Avengers 100th Anniversary #1 Review: Trinity
If you haven’t been following Marvel’s recent marketing, you may find yourself confused by the issue I am reviewing, thinking, “Hmm, I didn’t know Avengers
began in 1914?” Well, neither your memory nor your math has failed you. This ISN’T the 100th
anniversary of the Avengers. It is, however, the 75th
anniversary of Marvel Comics (though it wasn’t called Marvel until much later). So to celebrate the 75th
anniversary, Marvel decided to release a series of one-shots imagining what their universe would look like at 100. As with many of Marvel’s weird marketing gimmicks, it is equal parts ridiculous, self-serving, and sort of interesting.
The somewhat inelegantly-titled 100th Anniversary Special Avengers #1
takes place in the distant future, showing a world that looks very changed considering it’s supposed to take place only 25 years from now. The three main Avengers featured in this issue are Beta Ray Bill, Rogue, and a reincarnated version of Dr. Strange (who is in the body of a man of perhaps Middle Eastern-descent with a Mohawk and goatee). It’s a pretty unexpected line-up, and that’s actually one the main joys of this issue, seeing how well these three mesh together.
Earth has been taken over by aliens and many of their past superhero allies (our present-day heroes) have fallen. Rogue is able to survive because Wolverine passed along his immortality to her. They ultimately end up doing battle with Mole Man the Third. The battle, while enjoyable (especially when BRB grabs a creature with his teeth), isn’t really the point of this issue. Dr. Strange actually figures out a peaceful way to resolve the conflict, giving Mole Man and his clan a home of their own.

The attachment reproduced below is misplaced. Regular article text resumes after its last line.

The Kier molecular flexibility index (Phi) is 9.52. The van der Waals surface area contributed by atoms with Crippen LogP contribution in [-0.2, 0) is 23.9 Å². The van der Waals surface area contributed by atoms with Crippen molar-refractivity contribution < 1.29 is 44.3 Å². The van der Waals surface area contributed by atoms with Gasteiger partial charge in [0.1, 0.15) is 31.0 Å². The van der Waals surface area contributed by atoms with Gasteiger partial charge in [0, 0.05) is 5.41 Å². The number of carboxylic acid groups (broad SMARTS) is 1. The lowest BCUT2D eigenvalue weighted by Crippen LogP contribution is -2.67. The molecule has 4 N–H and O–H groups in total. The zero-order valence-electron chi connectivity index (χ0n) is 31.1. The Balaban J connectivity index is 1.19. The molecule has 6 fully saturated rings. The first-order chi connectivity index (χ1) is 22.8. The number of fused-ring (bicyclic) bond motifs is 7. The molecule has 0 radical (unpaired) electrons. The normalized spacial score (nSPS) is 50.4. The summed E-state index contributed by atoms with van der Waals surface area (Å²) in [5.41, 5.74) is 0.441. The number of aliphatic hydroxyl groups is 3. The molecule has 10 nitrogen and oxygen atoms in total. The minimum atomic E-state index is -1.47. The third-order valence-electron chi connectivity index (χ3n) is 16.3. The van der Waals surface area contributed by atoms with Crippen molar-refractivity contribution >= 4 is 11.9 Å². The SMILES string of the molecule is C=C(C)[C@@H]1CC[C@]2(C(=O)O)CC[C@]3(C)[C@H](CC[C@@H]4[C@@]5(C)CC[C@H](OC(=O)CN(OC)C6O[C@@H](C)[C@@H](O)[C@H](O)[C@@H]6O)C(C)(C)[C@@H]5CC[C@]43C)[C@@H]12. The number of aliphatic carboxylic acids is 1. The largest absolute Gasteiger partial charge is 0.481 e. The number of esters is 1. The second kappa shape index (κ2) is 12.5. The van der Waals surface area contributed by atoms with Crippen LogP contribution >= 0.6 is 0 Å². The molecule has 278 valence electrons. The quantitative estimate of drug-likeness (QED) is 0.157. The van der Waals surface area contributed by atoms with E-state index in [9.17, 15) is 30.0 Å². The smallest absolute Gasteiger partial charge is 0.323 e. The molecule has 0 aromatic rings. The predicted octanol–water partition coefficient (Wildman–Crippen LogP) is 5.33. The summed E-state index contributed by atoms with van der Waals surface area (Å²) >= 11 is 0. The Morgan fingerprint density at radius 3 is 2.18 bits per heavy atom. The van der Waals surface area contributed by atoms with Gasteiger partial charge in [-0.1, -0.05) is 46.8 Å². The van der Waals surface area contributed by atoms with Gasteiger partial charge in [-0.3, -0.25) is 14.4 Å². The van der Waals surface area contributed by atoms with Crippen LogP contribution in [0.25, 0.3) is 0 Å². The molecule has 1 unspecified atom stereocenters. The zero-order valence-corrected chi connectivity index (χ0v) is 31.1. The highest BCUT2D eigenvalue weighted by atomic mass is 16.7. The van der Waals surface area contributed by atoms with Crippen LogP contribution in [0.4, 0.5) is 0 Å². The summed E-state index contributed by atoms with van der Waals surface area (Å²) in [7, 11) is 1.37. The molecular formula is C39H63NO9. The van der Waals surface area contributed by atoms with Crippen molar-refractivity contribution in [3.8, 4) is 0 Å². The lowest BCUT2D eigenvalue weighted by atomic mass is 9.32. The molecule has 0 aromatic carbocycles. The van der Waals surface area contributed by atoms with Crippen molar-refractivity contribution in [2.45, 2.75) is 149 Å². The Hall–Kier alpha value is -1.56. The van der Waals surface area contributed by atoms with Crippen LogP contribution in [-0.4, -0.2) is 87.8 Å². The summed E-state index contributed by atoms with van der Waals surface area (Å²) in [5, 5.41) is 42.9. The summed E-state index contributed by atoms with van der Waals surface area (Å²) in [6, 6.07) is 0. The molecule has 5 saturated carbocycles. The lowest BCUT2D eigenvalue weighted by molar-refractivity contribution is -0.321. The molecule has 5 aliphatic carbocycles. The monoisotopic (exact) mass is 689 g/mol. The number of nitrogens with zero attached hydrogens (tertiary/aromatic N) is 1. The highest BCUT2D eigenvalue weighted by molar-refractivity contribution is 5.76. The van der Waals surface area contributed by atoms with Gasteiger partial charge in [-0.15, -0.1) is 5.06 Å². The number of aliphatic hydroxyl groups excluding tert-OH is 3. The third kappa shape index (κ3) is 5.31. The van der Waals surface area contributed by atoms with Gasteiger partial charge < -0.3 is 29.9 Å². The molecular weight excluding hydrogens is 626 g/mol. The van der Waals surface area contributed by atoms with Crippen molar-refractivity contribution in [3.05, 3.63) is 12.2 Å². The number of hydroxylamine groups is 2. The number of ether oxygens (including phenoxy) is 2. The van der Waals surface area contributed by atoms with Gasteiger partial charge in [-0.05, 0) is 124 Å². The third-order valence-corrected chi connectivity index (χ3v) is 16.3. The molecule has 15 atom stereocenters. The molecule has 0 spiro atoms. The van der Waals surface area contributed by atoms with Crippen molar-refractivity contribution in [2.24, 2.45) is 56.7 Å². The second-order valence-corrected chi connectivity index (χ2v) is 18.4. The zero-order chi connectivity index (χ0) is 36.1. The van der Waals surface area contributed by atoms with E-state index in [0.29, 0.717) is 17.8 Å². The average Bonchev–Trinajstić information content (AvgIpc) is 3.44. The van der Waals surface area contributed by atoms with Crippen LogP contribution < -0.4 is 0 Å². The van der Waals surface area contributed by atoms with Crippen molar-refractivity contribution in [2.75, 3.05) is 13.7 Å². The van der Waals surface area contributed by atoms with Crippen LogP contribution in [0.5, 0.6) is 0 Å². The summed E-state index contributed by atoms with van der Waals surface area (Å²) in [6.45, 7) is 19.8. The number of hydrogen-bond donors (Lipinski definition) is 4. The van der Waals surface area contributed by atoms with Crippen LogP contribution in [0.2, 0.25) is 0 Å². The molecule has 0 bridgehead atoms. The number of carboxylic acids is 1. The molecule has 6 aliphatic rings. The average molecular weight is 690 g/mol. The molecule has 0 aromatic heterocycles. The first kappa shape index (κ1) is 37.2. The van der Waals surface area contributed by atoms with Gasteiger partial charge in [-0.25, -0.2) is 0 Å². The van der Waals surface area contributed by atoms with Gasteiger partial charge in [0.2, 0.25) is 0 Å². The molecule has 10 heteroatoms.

This is a comic book that looks and feels dramatically different from your average Marvel comic. It is written and drawn by James Stokoe. Although Stokoe has actually done a great deal of pay-for-hire work, this issue has the vibe of a self-published indie comic, with a distinctive drawing style and audacious irreverence. That’s not to say that Stokoe’s art is amateurish. There are panels that are fantastic and very creative in a visual way, yet his style has less slickness than most Marvel artists.
Stokoe’s creativity can been seen visually throughout this issue, but he also has a similar feel for inventive concepts as a writer, too. He’s transformed Tony Stark into just a brain that operates a giant Iron Man that is essentially Start Tower and who can throw out mini drones to help the other Avengers. Similarly, some of the world that he’s constructed, on this dystopian future Earth, is really different from your average “End of Days” storyline.
There is a certain amount of absurdity in 100th Anniversary Special Avengers #1
that doesn’t entirely work and at times undercuts the dramatic tension. Likewise, the dialog isn’t especially good because it either is playing at ironic echoing of heroic patter or Stokoe just isn’t adept at writing convincing speech. However, while it’s not always “different” in a better way, I like that Marvel is willing to let unconventional writers and artists use their characters, even if it is only in non-continuity specials. This issue won’t be for everyone, but I do think it’s a worthwhile experiment, something that adventurous readers may enjoy.